The Star Late Edition
Unions demand Samancor to come clean
THE National Union of Mineworkers (NUM) has instructed mining giant Samancor to come clean – following reports of business practices against the Competition Commission – or face strike action.
NUM national secretary Bonginkosi Mrasi told The Star they are committed to protecting employees and fighting corruption within mining companies.
“We are concerned about reports that Samancor may be involved in activities that are against competition laws in South Africa. We are aware of Samancor’s new ownership and we remain convinced this behaviour must be investigated by the Competition Commission.
“In cases like this, the commission, and the Department of Minerals Resources and Energy must get involved. We know that the Competition Commission would not have approved these transactions,” Mrasi said.
Two weeks ago, The Star published an investigation into Samancor, which stated how South Africa’s biggest chrome miner now belongs to a Chinese Consortium, which includes Sino Steel, Min Metals, and China National Investment Corporation – all three being multi-billion dollar enterprises – but Samancor changed hands in South Africa, with no regulatory approval, and the transaction running into billions of rand.
Soon after Samancor changed ownership in 2019, two companies were appointed to be the agents for Samancor, selling their chrome worldwide. While Samancor had sold chrome to some European countries, Turkey, India, China, South Korea and Japan, the new owners sell almost exclusively to the Chinese market, shutting out other companies from doing business with the Asian giant.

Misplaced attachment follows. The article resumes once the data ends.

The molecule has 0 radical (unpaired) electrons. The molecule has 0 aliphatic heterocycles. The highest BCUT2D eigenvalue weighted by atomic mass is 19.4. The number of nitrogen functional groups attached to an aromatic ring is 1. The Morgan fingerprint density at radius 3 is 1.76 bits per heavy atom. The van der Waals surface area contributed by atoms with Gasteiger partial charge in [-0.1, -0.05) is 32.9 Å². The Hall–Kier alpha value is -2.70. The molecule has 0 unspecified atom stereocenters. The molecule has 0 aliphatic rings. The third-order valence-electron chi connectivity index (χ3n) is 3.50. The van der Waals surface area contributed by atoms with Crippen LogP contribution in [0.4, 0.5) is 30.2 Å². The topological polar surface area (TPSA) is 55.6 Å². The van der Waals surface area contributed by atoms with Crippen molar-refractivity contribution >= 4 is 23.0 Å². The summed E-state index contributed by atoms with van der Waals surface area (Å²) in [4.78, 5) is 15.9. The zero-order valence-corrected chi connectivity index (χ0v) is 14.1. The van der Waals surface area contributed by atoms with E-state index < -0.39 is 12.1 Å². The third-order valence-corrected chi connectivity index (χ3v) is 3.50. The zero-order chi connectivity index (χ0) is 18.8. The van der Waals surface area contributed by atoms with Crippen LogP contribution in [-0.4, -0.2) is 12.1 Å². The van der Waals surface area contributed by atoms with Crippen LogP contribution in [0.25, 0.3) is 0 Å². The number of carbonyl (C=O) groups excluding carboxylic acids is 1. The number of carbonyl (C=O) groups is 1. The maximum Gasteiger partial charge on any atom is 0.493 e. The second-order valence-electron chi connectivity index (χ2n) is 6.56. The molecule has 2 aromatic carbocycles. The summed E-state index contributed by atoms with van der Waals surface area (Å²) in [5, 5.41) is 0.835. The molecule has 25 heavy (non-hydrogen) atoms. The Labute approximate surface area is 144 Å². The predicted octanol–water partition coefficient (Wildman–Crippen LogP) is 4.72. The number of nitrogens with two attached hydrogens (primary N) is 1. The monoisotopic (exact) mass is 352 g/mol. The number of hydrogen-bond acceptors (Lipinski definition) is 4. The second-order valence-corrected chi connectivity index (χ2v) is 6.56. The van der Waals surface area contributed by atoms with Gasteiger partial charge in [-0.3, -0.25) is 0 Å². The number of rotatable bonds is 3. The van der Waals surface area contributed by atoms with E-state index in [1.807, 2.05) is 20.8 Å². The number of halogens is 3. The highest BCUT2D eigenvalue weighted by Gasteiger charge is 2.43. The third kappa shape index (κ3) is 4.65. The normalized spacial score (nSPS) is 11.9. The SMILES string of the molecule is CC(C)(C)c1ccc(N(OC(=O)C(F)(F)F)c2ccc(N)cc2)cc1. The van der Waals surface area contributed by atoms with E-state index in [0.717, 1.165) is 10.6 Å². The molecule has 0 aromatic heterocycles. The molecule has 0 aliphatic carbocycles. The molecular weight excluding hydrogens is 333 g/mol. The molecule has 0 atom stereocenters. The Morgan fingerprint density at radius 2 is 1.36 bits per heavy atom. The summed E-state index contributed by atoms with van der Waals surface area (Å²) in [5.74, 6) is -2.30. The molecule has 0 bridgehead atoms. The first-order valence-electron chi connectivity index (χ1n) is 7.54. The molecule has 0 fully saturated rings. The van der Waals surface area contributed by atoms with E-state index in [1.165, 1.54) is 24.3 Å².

“These transactions, of course, affect black companies and will affect jobs. It is our role to fight for job security. We are prepared to mobilise for that,” Mrasi said.
The Independent Liberation Allied Workers Union (ILAWU) has also called for an investigation into Samancor’s “dirty business”. “We are aware of business practices such as insider trading and improper transactions of big corporates. It’s always the workers that suffer in the end. We are calling on Treasury, the Department of Trade and Industry and the Competition Commission to investigate this.
“We want Lyu Zhengyi, (Samancor board representative of China National Investment Corporation) to explain why Samancor entered into an agreement with two strange companies in Hong Kong and Singapore to sell ferrochrome that is worth $195 a ton for $75 a ton. We’re going to be told about retrenchments after these shady deals backfire,” said Siphamandla Masimula, ILAWU’s chairperson.
Besides Samancor’s hugely profitable international links, last year it said it would cut close to 2 500 jobs in response to weak chrome prices. This followed a separate notification of about 599 potential job cuts at its smelting operations and corporate offices.
Though Samancor produces more than a million tons of ferrochrome, used to make stainless steel, per year, according to its website, last year it told unions it would hold talks over the 2 438 potential job cuts at its Eastern Chrome and Western Chrome mines. Unions told the Star the said consultations did not happen as Samancor had stated.